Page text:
On Thursday, Republican Governor Mike Parson tweeted: "Day in and day out, we are working around the clock to respond and adapt to COVID-19 in every way possible. I am in constant communication with leaders and medical experts across the state on a daily basis."

South Carolina

South Carolina reported its first coronavirus case on March 6, and has since had 1,554 confirmed cases of COVID-19 and 31 deaths.

On Tuesday, Republican Governor Henry McMaster ordered non-essential businesses to close from Wednesday and has ordered visitors of South Carolina from New York, Connecticut, New Jersey, and New Orleans to quarantine for 14 days.

However, state representative Seth Rose has called for South Carolina to implement a statewide order, telling WIS News: "As we baby step towards what needs to be done, according to experts, to slow the spread of this virus and to protect the citizens of South Carolina, I don't understand why he hasn't taken that step and told the citizens under the force of law you must stay at home."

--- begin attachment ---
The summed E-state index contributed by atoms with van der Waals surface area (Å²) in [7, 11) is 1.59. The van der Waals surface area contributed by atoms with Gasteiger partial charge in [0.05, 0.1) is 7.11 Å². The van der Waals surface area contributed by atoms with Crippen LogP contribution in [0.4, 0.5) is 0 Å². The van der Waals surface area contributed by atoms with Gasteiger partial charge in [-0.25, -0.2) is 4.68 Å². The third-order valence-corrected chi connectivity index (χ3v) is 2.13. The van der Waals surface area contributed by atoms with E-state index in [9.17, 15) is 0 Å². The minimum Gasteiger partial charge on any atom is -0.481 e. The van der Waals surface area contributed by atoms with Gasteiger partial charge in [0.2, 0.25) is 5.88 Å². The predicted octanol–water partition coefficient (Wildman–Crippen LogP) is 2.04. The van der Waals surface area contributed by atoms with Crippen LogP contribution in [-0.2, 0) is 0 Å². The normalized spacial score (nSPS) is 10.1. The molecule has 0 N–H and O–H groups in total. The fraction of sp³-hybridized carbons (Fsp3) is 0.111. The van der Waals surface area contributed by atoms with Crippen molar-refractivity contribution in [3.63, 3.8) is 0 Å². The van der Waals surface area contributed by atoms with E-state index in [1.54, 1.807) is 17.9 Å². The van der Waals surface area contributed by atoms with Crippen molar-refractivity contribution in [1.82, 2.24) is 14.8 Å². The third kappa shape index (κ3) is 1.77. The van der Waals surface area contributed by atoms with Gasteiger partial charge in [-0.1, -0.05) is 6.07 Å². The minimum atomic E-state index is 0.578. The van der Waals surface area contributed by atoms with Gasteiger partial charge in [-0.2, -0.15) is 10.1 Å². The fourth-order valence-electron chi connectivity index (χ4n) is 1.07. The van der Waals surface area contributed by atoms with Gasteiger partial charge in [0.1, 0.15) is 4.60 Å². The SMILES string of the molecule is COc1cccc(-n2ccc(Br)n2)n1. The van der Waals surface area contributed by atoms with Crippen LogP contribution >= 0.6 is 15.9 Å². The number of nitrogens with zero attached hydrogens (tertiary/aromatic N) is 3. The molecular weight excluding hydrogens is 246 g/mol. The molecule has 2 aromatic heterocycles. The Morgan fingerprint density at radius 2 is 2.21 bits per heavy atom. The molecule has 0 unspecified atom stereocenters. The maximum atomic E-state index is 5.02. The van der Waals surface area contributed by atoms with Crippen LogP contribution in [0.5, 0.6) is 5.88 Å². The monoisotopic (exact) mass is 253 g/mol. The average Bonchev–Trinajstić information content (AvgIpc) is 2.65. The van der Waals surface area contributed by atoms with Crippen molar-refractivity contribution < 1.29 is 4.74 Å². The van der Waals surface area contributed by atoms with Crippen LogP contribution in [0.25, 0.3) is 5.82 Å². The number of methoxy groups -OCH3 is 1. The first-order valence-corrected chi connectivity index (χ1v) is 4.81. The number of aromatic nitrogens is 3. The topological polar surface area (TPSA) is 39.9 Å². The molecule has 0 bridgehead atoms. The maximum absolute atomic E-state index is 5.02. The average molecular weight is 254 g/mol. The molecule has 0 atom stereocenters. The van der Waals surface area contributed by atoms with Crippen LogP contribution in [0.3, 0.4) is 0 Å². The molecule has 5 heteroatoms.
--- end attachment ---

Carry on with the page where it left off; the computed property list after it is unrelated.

Utah reported its first case of coronavirus on February 25, and now has 1,093 confirmed cases of COVID-19 and seven deaths.

While Republican Governor Gary Herbert has not issued an official order, on March 27, Gov. Herbert launched a "Stay Safe, Stay Home" directive to Utah residents, which would last for two weeks.

In a statement, the directive was described as being different from a shelter-in-place order as it stated that only essential businesses could remain open and that it would not use law enforcement penalties.

However, Mayor Jenny Wilson, who has issued a stay-at-home order in Salt Lake County, has called for an official stay-at-home order in Utah, saying in a press conference: "I believe the number is 38 states have now gone to an entire state order, and I think it's time [in Utah].

"I fear that as cases increase, if we don't social distance in rural communities and other places, that those hospitals will be overwhelmed."